L&YR 2-10-0 (Hughes)

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L&YR 2-10-0
Type and origin
Power typeSteam
DesignerGeorge Hughes
BuilderHorwich Works
Build date1914 (design produced)
Total producedNever built
Specifications
Configuration:
 • Whyte2-10-0
 • UIC1′E h4G
Gauge4 ft 8+12 in (1,435 mm)
Leading dia.3 ft 0.5 in (0.93 m)
Driver dia.4 ft 10 in (1.47 m)
Wheelbase54 ft 0 in (16.5 m)
 • Engine31 ft 10 in (9.7 m)
 • Coupled22 ft 10 in (7.0 m)
 • Tender12 ft 0 in (3.7 m)
Length63 ft 8 in (19.4 m)
Axle load16 t
 • Leading10 t
 • Coupled16 t
 • Tender axle
  • Axle 1: 15 t
  • 2: 14 t
  • 3: 15 t
Loco weight102.5 long tons (104.1 t)
Fuel typeCoal
Fuel capacity6 tons
Water cap.4,500 imperial gallons (20,000 l)
Firebox typeround-topped firebox
 • Firegrate area50 sq ft (4.6 m2)
Boiler:
 • TypeDomeless taper boiler
 • Pitch9 ft 7.25 in (2.9 m)
 • Diameter≈ 6 ft (1.8 m)
 • Tube plates15 ft 9 in (4.8 m)
 • Small tubes210×
 • Large tubes34×
Boiler pressure180 psi (12.41 bar)
Heating surface3,482.7 sq ft (320 m2)
 • Tubes and flues2,138 sq ft (200 m2)
 • Firebox207.7 sq ft (20 m2)
Superheater:
 • TypeSchmidt
 • Heating area1,137 sq ft (110 m2)
CylindersFour
Cylinder size19 in × 28 in (483 mm × 711 mm)
Valve gearWalschaerts
Valve typeInside admission piston valves
Valve travel7 in (178 mm)
Performance figures
Tractive effort53,328 lbf (237.2 kN)
40,780 lbf (181.4 kN) @ 60% boiler pressure
Career
OperatorsL&YR

The L&YR 2-10-0 was a prospective design for a class of 2-10-0 steam locomotives on the Lancashire and Yorkshire Railway. Initial designs were made by George Hughes between 1913–1914, but none of the class were built. If they had been, these would have been the UK's first 10-coupled locomotives in regular service.

Background[edit]

Locomotives with ten driving wheels were rare in British railway history. One specialist exception,[i] the GER Decapod, had been built in 1902, but the main heavy mineral locomotive design was the 0-8-0, on both the L&YR and the LNWR. Train weights were increasing though and there was some demand for a more powerful locomotive, particularly for the steep gradients across the Pennines from the Lancashire Coalfield to the port of Goole. It was felt that a more powerful single locomotive would avoid the need for double-heading on coal trains.[2]

In August 1913, John Aspinall was on holiday in the spa and railway town of Bad Homburg, Germany.[3] Impressed by the capacity of the new Prussian G 10 0-10-0 heavy freight locomotives, Aspinall wrote to Hughes requesting a report on the extent of double-heading for the trans-Pennine coal traffic, which Hughes provided in September. Inspired by recent work in Belgium, which had shown savings of 19% in coal consumption by avoiding it, Hughes suggested the use of a single large locomotive, emphasised the need to use it at full capacity and also rejected a proposed concept for a 2-8-2 in favour of a 2-10-0.[3][ii]

Concept[edit]

At the Brussels International exhibition of 1910 the Belgian engineer Jean-Baptiste Flamme [fr] exhibited his new Type 10 Pacific, the most powerful European locomotive of the time. This was a four-cylinder superheated passenger locomotive with a distinctive tapered boiler of Flamme's design. Flamme used the large Belgian loading gauge to its most and made the round-topped boiler particularly high. The tapered section ahead of the firebox reduced to a boiler barrel which allowed enough height above for the steam dome.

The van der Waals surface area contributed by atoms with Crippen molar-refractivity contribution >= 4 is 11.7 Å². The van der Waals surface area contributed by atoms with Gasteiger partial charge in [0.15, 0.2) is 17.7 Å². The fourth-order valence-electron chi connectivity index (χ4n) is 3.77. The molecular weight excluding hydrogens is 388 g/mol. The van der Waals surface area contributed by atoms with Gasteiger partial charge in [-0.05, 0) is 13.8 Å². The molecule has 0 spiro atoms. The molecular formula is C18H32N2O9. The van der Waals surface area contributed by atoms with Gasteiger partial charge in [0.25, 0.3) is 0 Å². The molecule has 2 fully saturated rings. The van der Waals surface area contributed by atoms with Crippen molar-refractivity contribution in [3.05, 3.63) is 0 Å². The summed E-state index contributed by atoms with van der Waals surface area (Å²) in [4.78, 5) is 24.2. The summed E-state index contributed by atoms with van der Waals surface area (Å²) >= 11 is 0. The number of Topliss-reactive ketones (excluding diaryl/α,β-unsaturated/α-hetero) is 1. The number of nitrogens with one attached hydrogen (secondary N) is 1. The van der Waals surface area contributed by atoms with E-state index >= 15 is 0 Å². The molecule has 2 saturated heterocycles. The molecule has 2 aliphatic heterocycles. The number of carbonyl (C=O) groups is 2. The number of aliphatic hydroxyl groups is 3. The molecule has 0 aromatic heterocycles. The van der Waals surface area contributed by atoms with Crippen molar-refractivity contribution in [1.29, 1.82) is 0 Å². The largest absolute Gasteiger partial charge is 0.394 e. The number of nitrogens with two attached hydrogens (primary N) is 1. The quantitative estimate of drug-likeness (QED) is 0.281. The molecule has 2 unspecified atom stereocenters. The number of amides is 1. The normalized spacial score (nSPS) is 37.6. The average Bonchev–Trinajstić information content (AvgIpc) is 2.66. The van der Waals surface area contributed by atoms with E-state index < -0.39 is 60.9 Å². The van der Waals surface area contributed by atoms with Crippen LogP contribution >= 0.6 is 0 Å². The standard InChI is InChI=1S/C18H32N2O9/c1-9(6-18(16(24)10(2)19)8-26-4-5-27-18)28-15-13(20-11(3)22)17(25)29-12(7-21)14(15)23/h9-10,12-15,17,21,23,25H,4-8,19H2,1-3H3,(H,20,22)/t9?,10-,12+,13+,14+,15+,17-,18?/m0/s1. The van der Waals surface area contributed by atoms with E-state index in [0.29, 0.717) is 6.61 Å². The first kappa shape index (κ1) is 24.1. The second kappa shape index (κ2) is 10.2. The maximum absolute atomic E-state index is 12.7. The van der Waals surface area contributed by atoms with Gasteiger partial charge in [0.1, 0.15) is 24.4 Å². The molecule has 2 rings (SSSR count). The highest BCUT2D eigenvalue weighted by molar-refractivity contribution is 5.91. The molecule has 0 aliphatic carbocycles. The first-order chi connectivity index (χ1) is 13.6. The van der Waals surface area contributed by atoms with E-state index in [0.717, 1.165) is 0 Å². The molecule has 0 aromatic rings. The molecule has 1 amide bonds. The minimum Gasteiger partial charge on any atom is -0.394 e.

Hughes had been influenced by Flamme, by his views on superheating and on the testing of locomotives by the use of dynamometer cars. Flamme's design had the novel feature of a mechanical integrator to calculate drawbar horsepower-hours directly. He was encouraged to build such a car for the L&YR.[4][5]

In 1911 a party of senior L&YR officials from Horwich had visited Flamme in Belgium.[4] They were particularly interested in the Type 10 and also the related Belgian State Railways Type 36 [fr] 2-10-0. These two designs shared the same boiler. The L&YR had little use for such a powerful passenger locomotive, but the 2-10-0 was of great interest. The 2-10-0 was of conventional layout, with the two rear driving axles set beneath the firebox grate and ashpan. The pacific though, with the same boiler, required its higher axles to be placed ahead of the firebox. This required a carrying axle below the firebox and also placed the four cylinders ahead of the smokebox, beneath a prominent flat platform.

Design[edit]

Hughes' first design proposal in September 1913 put forward a number of principles. None of these were radical, but they represented the best features of British locomotive design at the time, together with Flamme's influence. Although Horwich would later be overshadowed by Stanier's work during the LMS period, at this time they considered themselves to be one of the leading British locomotive designers.[6]

  • Superheating, a developing practice at the time, which Hughes had experience of with smaller classes, although the valve and lubrication problems were still an issue. The use of piston valves was a response to this, their piston ring sealing working better at these increased steam temperatures than the flat faces of slide valves had done.
  • Large grate area, and large boiler.
A large grate allowed a shallow fire, capable of burning the hard local coal. The large boiler surface avoided the need to 'force' the boiler, and the excess coal consumption that entailed.
  • Improved cylinder design and porting, with improved valve gear
The importance of this was increasingly recognised at this time, by those engineers such as Hughes and G J Churchward, who were following developments in continental best practice. Churchward's Star class and its combination of superheating with long-travel, large-diameter piston valves represented the best front-end performance yet achieved in Britain.[7]
Walschaerts valve gear was another Belgian influence and was a change from the previous Stephenson or Joy valve gears used previously. With the 4-6-0 Dreadnoughts of 1908,[8] Hughes' reputation as an engineer and innovator had suffered and these locomotives would later be improved by rebuilding, part of which was to change their Joy valve gear to Walschaerts.[7]
  • Four cylinder simple, rather than compound.